Changes in the Distribution of Banking Offices

By Avery, Robert B.; Bostic, Raphael W. et al. | Federal Reserve Bulletin, September 1997 | Go to article overview

Changes in the Distribution of Banking Offices


Avery, Robert B., Bostic, Raphael W., Calem, Paul S., Canner, Glenn B., Federal Reserve Bulletin


Over the past twenty years, major structural changes, including rapid consolidation among institutions, have altered the shape of the banking industry. Structural change has been driven by advances in technology, efforts to increase efficiency and reduce costs, the general performance of the economy, and the globalization of financial services markets. Deregulation of various aspects of banking, including a relaxation of regulatory restrictions on the ability of banking organizations to purchase other institutions and to establish branch offices, has also contributed significantly to the changes in banking structure.

Consolidation in the industry has resulted from mergers of previously independent institutions, the failure of a large number of commercial banks and savings associations (savings banks and savings and loan associations), and consolidation within bank holding companies. Industry analysts have advanced certain explanations for the drive to consolidate. In one view, consolidation is primarily a response to an oversupply of banking institutions and offices, or "overcapacity." Overcapacity has resulted from advances in technology, the easing of some regulatory restrictions, and inroads by nonbank financial institutions into traditional banking service markets. Another view is that some consolidation is motivated by strategic considerations and may, in some cases, have anticompetitive effects.

These structural changes may have influenced the distribution of banking offices, that is, their number and location.(1) This article explores the relationship between these changes and the distribution of offices between 1975 and 1995, particularly across neighborhoods grouped by the median income of residents and location (central city, suburban, or rural). The examination is restricted to "brick and mortar" offices, which traditionally have been the most important delivery system that banking institutions use to provide products and services to households and business customers.(2) In these offices, customers can conduct a host of deposit, borrowing, and other financial transactions through tellers, loan officers, and other customer service representatives.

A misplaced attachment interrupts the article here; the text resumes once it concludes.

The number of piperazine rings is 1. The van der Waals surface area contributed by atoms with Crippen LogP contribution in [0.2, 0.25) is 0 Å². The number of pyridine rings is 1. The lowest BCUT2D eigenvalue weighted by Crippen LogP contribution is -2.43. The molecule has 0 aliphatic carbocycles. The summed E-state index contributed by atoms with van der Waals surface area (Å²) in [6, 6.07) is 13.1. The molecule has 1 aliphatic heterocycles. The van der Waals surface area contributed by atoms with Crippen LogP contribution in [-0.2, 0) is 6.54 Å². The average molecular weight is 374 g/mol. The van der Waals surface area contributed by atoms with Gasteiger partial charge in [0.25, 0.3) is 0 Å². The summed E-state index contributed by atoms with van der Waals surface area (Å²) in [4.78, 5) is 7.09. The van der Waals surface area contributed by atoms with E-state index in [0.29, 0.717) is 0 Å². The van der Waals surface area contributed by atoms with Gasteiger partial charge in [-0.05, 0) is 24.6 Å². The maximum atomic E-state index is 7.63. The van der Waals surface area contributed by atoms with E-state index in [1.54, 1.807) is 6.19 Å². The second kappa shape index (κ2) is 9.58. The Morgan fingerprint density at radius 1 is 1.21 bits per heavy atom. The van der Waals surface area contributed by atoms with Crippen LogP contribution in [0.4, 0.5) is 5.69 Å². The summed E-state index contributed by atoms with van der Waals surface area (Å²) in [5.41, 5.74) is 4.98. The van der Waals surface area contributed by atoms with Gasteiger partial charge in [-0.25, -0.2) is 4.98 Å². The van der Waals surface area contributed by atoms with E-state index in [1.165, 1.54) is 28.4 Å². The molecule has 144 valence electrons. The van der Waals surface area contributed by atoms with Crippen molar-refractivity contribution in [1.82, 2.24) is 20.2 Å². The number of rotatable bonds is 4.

Although much discussion about the possible effects of structural changes in banking on branching activity has taken place, only limited information has been available for a systematic analysis of this issue. This analysis relies on a new, specially constructed database that combines information on banking office locations, mergers and consolidations, failures of commercial banks and savings associations, and neighborhood economic and demographic characteristics. The Federal Reserve's National Information Center database, supplemented with data supplied by the Office of Thrift Supervision, was used to track mergers, acquisitions, and failures over time. Information from the Census of Population and Housing for 1970, 1980, and 1990 and Bureau of the Census estimates for the intervening years were used to assign economic and demographic characteristics to the geographic area containing each banking office. Appendix A provides details on the construction of the database used in this article.

These structural and distributional changes have raised some public concerns. One concern is that consolidation will tend to reduce the number of banking offices and possibly the availability of services. Another is that banks and savings associations may be closing offices and reorienting their office networks to the benefit of more affluent customers at the expense of lower-income communities. Legislators and regulators have addressed these varied concerns through laws and regulations intended to help ensure that all segments of the public have access to banking services. The analysis in this article focuses on the structural and distributional changes in the banking industry in light of these concerns.